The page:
It is becoming clear that IBD, and especially CD, has many characteristics of innate immune deficiency, at least in a subgroup of patients (911). We therefore decided to investigate the effects of p21Rac1 inhibition on innate immune effector functions. First, monocytes from CD patients and age- and gender-matched healthy controls were subjected in parallel to Escherichia coli phagocytosis assays. Figure 6A shows that monocytes from (unmedicated) CD patients are significantly less efficient at phagocytosis than those from healthy controls (P = 0.0313). Expression of a large panel of cell surface markers involved in bacterial uptake (Fc receptors CD32 and CD64, and phagocytosis receptors CD11b and CD44) was measured but did not provide evidence that differences in phagocyte phenotype may explain the differences in innate immune effector function (Fig. 6B).

Fig. 6 p21Rac1 and innate immunity.

(A) E. coli phagocytosis by CD patient monocytes is significantly lower than that in age- and gender-matched controls. (B) Cell surface expression of monocyte markers CD32, CD11b, CD44, and CD64 does not differ between CD patients and controls. MFI, mean fluorescence intensity. (C) Treatment with 5 μM NSC23766 leads to an increase in both the fractions of monocytes displaying successful phagocytosis (that is, full engulfment) and the number of E. coli phagocytosed per monocyte. (D) Phagocytes were treated with increasing concentrations of NSC23766, and p21Rac1-GTP was determined. Lanes cropped from the same blot are shown (original file: fig. S4B). Densitometry represents mean of two independent experiments. (E) Phagocytosis in monocytes isolated from controls and quiescent CD patients, untreated or treated with 5 μM NSC23766. (F) Increased PAK2ser20 levels in phagocytes from CD patients compared to healthy controls (n = 12). See also fig. S4. GAPDH, glyceraldehyde-3-phosphate dehydrogenase. (G) Bacterial killing in monocytes isolated from controls and quiescent CD patients, untreated or treated with 5 μM NSC23766. (H) Bacterial killing was corrected for phagocytosis. Inhibition of p21Rac1 restores bacterial killing of CD monocytes to the control level.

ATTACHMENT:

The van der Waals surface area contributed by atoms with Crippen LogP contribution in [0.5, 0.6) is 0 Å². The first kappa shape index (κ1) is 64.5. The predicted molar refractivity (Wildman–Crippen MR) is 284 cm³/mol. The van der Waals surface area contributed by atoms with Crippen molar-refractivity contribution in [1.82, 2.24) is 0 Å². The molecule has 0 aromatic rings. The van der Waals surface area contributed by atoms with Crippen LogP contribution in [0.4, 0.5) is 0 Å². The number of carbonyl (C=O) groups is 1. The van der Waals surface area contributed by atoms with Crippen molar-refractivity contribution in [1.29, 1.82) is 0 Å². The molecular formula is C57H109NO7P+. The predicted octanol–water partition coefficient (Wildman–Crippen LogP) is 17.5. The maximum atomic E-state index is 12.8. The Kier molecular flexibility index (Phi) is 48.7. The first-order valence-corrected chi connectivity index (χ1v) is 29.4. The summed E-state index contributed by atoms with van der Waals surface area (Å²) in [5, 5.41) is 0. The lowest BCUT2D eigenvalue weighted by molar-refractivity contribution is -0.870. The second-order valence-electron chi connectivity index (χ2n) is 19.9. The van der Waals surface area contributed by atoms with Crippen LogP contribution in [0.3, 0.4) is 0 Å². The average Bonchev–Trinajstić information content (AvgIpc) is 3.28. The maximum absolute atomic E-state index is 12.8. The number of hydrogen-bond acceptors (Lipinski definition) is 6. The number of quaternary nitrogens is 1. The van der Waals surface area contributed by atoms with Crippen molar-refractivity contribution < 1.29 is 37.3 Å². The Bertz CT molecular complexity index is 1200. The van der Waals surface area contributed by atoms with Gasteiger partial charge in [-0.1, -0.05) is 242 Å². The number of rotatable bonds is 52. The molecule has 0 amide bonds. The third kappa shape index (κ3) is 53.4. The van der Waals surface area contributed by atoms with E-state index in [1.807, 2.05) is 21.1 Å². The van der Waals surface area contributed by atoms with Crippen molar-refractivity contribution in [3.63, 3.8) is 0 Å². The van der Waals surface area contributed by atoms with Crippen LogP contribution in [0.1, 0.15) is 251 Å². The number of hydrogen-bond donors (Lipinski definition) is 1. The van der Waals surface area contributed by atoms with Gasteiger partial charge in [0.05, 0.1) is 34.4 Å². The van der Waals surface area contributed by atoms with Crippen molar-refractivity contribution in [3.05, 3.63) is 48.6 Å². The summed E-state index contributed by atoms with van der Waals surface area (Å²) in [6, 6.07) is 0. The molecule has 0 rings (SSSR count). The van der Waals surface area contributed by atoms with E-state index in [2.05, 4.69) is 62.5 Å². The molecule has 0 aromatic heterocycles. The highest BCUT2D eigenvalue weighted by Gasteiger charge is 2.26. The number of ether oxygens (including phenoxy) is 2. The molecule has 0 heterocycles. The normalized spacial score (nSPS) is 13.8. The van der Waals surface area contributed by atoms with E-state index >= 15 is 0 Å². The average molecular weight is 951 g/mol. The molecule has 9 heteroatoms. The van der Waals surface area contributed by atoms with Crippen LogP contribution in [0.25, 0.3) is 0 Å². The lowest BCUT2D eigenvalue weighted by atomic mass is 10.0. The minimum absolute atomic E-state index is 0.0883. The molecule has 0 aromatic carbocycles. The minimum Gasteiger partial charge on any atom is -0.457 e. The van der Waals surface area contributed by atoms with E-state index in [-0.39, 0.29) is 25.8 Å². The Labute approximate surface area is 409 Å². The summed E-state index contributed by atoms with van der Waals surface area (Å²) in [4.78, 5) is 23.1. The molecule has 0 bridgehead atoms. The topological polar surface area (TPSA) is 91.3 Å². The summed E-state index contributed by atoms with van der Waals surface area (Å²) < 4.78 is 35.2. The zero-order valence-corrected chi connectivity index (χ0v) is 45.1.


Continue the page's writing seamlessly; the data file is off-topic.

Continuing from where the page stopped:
We subsequently speculated that the reduction in p21Rac1-GTP loading in noninflamed regions of an otherwise inflamed intestine might improve the imbalance between Rac activation and inactivation and thus facilitate local phagocytosis. To test this hypothesis, we treated monocytes with a low dose of a pharmacological inhibitor of p21Rac GTP loading, NSC23766 (28). Enhanced phagocytosis of fluorescein isothiocyanate (FITC)–labeled E. coli was observed with respect to both the fraction of monocytes displaying successful phagocytosis (that is, full engulfment) and the number of E. coli phagocytosed per monocyte (Fig. 6C). This low dose of NSC23766 was effective in partially blocking p21Rac1 activity (Fig. 6D). It is important to note, however, that NSC23766 only inhibits a subset of GEFs for p21Rac1, because p21Rac1 activation elicited in phagocytes by the combination of GM-CSF and fMLP was unaffected by this compound (fig. S5B). Monocytes from patients with CD also strongly respond to moderate Rac inhibition with enhanced phagocytosis (Fig. 6E). Moreover, upon such inhibition of the NSC23766-sensitive GEFs for p21Rac1, statistical differences in phagocyte function between healthy controls and CD patients were abrogated, providing further evidence that these GEFs mediate functional differences between CD patients and healthy controls in phagocyte function. Because phagocytosis is decreased in CD patients, and improves upon Rac inhibition, we tested whether endogenous Rac signaling is enhanced in CD monocytes. Indeed, we detected higher levels of PAK2 phosphorylation in peripheral blood phagocytes from CD patients compared to healthy controls (Fig. 6F and fig. S6).